Foot Seas Podiatry
Rearfoot surgery is defined as surgery of arch heel and ankle. There are many different problems that warrant surgery of the rearfoot. Each of these problems may have several different procedures that can be applied depending on the type of problem and the severity.
One common rearfoot surgery is an endoscopic plantar fasciotomy. This procedure is performed on patients who have long-term pain from plantar fasciitis. When the patient first presents to the office with plantar fasciitis a significant amount of conservative treatment is tried before any surgical treatment is discussed. If conservative treatment fails then as a last resort an endoscopic plantar fasciotomy may be performed. The endoscopic plantar fasciotomy is performed by inserting a camera or endoscope into the side of the heel. The plantar fascia is visualized. Then two thirds of the plantar fascia is released. This elongates the plantar fascia and releases the tension on the heel.
A common use for rearfoot surgery is to correct flatfoot deformity. Correcting flatfoot deformity is a complicated task to undertake. First the flatfoot deformity has to be evaluated to identify the type of flatfoot deformity and what is causing it. There are many different procedures designed to correct specific types of flatfoot deformity. Often these procedures can be performed together in order to correct the entire deformity. Some of the procedures involve soft tissue adjustments including tightening tendons or releasing ligaments. In more severe cases it may be required to perform procedures that involve bone work. In these cases the bones are often cut and repositioned. Then they are held together with screws or plates until the healing process has concluded.
Another more specialized procedure that we perform at Florida Foot Specialist for the correction of flatfoot deformity is a subtalar joint implant. The subtalar joint is the joint below the ankle joint. This is the joint responsible for allowing the heel to move from side to side. In flat feet often this joint moves too much. A subtalar joint implant is designed to decrease the motion at this joint. This prevents the arch from being able to collapse.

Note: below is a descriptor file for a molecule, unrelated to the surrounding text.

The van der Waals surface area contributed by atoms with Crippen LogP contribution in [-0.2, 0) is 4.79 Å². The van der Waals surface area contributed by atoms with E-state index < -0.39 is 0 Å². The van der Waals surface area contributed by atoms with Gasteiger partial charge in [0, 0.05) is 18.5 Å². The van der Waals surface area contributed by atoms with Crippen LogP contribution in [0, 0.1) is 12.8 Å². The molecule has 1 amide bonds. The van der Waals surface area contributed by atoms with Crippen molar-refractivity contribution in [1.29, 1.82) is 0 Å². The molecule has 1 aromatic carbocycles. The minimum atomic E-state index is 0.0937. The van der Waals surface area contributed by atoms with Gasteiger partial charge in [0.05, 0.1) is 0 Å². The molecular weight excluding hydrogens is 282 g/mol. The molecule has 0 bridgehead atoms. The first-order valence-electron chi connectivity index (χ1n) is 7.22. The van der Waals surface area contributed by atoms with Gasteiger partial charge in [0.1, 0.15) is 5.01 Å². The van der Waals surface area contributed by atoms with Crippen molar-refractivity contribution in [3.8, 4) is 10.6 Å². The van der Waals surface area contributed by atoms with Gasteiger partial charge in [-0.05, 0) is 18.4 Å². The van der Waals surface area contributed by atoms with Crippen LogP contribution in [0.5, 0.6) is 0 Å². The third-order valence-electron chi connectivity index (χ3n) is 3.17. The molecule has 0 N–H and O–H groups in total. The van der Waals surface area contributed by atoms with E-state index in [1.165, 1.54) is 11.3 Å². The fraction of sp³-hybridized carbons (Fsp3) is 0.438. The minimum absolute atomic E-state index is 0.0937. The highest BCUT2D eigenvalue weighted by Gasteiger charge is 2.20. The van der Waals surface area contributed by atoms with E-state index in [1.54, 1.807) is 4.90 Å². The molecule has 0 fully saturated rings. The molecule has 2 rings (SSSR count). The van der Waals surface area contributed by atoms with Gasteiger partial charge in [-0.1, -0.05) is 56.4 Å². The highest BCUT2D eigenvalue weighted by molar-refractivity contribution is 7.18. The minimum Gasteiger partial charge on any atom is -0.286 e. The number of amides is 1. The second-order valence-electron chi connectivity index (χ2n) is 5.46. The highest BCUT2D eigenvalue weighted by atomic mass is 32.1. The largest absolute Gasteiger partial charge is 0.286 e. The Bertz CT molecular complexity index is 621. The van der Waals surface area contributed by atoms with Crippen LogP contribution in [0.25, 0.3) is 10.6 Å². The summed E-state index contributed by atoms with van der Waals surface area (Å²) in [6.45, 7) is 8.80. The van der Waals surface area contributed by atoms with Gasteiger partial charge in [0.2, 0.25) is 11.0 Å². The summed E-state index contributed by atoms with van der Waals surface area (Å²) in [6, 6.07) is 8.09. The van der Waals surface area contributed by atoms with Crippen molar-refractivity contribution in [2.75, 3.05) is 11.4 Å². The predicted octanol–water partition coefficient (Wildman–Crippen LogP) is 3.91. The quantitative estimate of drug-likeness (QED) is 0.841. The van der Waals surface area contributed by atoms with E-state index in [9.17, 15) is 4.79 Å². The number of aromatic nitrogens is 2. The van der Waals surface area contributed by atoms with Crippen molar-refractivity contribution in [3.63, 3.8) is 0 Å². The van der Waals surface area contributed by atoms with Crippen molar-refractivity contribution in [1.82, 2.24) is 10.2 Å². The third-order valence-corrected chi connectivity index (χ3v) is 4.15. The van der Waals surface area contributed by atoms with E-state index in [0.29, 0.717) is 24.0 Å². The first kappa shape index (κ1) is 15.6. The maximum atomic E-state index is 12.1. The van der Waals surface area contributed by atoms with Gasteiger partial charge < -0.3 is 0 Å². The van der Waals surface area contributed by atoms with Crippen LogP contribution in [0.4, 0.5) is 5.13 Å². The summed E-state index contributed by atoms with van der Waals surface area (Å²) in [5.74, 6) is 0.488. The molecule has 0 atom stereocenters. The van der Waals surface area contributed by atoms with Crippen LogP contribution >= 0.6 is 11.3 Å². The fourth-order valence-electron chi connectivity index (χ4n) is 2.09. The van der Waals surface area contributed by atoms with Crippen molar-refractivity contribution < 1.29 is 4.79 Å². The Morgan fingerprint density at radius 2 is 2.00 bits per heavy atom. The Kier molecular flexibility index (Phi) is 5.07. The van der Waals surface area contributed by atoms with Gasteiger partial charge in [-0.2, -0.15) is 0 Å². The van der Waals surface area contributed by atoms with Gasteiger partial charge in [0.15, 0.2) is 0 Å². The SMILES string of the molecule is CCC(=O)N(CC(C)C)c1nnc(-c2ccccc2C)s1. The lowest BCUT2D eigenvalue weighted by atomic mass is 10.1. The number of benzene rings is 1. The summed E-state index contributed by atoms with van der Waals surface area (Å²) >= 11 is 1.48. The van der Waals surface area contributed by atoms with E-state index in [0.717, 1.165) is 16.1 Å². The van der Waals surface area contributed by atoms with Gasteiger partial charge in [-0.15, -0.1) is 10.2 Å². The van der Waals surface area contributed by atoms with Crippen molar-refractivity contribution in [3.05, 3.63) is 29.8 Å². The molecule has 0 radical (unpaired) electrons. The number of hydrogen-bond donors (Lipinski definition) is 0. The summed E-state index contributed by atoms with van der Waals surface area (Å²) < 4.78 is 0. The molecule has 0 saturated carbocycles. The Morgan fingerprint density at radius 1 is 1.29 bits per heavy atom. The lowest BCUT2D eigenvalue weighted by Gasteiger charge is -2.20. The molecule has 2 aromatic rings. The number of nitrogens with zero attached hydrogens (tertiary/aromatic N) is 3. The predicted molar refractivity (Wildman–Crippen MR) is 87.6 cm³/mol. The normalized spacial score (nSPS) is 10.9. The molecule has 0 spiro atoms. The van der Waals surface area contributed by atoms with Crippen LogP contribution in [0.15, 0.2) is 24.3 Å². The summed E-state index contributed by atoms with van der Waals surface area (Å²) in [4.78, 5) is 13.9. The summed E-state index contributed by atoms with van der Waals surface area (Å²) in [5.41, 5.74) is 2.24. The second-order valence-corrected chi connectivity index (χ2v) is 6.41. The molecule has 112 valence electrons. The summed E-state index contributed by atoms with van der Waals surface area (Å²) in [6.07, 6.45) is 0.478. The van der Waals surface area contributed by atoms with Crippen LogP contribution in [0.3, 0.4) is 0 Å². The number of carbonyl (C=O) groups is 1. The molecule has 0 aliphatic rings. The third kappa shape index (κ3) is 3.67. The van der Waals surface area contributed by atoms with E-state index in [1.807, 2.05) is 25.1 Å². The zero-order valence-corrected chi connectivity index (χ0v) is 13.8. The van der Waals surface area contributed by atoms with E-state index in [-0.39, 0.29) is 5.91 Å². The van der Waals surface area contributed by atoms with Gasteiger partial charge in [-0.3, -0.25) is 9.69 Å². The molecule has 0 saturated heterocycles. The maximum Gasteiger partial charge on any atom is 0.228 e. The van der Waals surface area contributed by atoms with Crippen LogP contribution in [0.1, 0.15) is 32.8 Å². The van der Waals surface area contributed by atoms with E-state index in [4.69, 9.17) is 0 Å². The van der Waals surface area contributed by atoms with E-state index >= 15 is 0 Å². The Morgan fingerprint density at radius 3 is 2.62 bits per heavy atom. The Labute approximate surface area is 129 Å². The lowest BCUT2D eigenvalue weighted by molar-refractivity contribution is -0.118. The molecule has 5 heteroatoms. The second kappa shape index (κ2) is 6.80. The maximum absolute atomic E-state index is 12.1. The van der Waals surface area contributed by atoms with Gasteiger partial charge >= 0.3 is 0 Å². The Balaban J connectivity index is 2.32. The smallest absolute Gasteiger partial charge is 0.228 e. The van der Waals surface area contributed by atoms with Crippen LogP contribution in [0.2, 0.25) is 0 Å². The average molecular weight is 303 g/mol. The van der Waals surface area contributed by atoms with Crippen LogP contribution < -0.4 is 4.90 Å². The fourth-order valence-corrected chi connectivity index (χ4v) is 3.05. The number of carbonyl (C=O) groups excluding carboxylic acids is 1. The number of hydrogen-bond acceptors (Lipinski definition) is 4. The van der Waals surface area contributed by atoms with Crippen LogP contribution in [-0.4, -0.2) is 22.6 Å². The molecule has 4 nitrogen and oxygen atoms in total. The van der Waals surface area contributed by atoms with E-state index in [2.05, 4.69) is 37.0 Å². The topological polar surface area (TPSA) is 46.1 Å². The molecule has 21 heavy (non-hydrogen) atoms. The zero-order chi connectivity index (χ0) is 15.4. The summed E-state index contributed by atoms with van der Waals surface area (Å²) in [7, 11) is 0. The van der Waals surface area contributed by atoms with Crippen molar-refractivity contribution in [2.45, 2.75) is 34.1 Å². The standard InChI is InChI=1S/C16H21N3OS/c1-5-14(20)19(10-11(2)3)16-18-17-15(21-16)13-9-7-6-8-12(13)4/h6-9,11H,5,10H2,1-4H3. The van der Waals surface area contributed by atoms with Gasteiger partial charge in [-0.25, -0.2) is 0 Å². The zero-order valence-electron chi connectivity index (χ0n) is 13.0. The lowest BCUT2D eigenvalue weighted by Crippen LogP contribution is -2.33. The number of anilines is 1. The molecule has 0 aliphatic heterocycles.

Ankle injuries are extremely common in all ages. Ankle sprains are more common than an ankle fracture. Often times when there is an ankle sprain another injury is missed during the evaluation process. The x-rays are reviewed and there are no fractures of the ankle noted, however there is damage to the cartilage in the ankle joint. This is not visible on regular x-rays. Often times the patient is treated for the ankle sprain, however they continue to have pain for several months. The damage to the cartilage, also called an osteochondral defect, will not be seen unless an MRI is performed. This is not to say that an MRI should be performed on every ankle sprain. However, the presence of an osteochondral defect should be ruled out if pain continues past a normal timeframe. In cases of osteochondral defects the cartilage needs to be repaired. This can be performed possibly with a arthroscopic procedure of the ankle or in more severe cases a surgery needs to be performed that opens the ankle and repairs the cartilage. The cartilage is repaired by removing the damaged cartilage then drilling the underlying bone. This drilling promotes cartilage growth in the area to replace the damaged cartilage.
Rearfoot surgery encompasses a significant number of procedures of which this was just a few. If you are having pain in your foot, heel, or ankle you should present to the office for evaluation. The majority of the time surgery is not warranted.